We’ve all heard the often-used phrase “software is eating the world,” and we are now seeing evidence of it everywhere in our daily lives. We have become more reliant on our smart phones and commonly use thermostats, medical devices, televisions, and cars that are loaded with previously unimaginable software features. This explosion of new, smart products and devices is not only changing the consumer landscape, but it’s also having a profound impact on the engineers responsible for creating these new innovative technologies. But things are happening at such a breakneck speed, it’s difficult for engineers to identify and adopt the right methodologies and tools to develop new products in the face of increasing time-to-market pressures.
There are a number of factors making things more challenging for engineers. In most instances, software for a given product is an order of magnitude more complicated than it was ten years ago. For example, embedded device software has evolved from fairly rudimentary firmware to highly complex applications with mind-boggling amounts of code. The rise of the Internet of Things also introduced a host of interconnectivity criteria to allow these new products to share and exchange information. In addition, most applications are now constantly being updated, creating blurred lines between the beginning and end of the development lifecycle. Finally, product teams today are often globally dispersed with knowledge centers and areas of expertise located across multiple time zones.
It becomes easy to see why the endeavor of delivering a product in today’s environment is more difficult than ever before. According to the research firm VDC, nearly half of all embedded systems projects underway are far behind schedule. The reason cited was an inability to manage increasing complexity. Engineers today are searching for ways to ensure the product that is delivered is, in fact, the one that was initially conceived. With so many layers of complexity, this quickly becomes a vexing problem.
The Search for New Tools to Manage Complexity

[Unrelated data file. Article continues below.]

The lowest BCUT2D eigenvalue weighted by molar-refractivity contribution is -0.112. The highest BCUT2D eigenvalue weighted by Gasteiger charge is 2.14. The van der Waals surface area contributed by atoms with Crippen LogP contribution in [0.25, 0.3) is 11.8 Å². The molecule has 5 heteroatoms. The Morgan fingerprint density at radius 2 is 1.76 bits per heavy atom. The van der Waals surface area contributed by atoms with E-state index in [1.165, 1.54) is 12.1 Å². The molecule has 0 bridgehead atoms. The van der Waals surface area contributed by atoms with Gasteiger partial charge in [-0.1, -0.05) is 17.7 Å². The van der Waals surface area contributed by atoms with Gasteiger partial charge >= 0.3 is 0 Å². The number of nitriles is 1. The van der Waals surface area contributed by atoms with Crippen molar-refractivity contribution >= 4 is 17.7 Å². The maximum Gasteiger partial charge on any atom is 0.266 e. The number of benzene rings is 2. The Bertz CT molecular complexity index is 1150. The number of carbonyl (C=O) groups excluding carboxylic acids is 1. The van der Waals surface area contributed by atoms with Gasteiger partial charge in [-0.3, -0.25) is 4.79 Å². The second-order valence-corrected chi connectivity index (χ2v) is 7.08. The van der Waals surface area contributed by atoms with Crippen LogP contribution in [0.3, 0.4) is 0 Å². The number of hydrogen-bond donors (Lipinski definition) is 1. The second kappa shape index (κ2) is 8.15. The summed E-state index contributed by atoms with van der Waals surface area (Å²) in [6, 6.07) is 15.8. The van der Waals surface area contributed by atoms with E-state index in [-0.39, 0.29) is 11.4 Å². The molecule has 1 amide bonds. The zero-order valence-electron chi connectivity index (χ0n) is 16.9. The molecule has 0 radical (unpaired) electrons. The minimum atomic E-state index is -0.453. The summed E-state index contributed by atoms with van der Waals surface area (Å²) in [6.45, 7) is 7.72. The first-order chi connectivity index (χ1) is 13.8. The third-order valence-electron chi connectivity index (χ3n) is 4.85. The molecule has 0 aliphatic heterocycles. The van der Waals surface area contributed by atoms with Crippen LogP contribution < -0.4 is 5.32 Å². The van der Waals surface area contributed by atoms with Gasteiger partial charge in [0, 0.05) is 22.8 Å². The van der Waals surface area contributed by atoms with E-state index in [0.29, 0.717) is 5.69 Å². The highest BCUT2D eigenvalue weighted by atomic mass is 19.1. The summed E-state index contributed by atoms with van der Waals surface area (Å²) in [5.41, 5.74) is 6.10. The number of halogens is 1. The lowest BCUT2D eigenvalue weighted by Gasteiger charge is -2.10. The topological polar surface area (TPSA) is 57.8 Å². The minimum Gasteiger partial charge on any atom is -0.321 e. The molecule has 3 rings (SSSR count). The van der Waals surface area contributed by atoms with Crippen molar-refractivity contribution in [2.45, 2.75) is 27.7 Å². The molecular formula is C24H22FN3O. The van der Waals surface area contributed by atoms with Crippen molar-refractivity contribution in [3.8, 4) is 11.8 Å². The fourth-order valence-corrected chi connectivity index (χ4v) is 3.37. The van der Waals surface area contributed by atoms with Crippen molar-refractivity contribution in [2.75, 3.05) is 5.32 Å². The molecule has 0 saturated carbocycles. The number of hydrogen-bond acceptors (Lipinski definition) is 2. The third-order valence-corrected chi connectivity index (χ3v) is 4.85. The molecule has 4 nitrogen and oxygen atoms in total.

In many instances, the tools and methodologies in place for product delivery have not kept pace with the speed and innovation of the products they were designed to manage. Another research group, the Project Management Institute, identified poor requirements management as a major cause of project failure. The organization found that only one-half of companies were able manage their requirements effectively. A debate over requirements management (RM) was popular in the 1990s and continued into the 2000s. Over the course of that time, products and product development changed dramatically, moving toward the complexity mentioned above. This has resulted in a growing resurgence in RM as companies struggle to bring their most innovative products to market.
The rise of sophisticated software applications and embedded systems means companies now need to manage tens of thousands of requirements for a single product. Over the last two decades, we learned how RM can be used to reduce failure rates. It can be as simple as taking RM more seriously and using better RM as a means to align teams and business direction. Modern RM goes beyond the core competencies of well written, clear requirements. Rather, it is about using technology to incorporate traceability and collaboration to provide more context around the hundreds of decisions made for every requirement. Each decision along the way can then be accessed by stakeholders from conception, to development, testing and, ultimately delivery. This is using RM in an iterative and collaborative manner.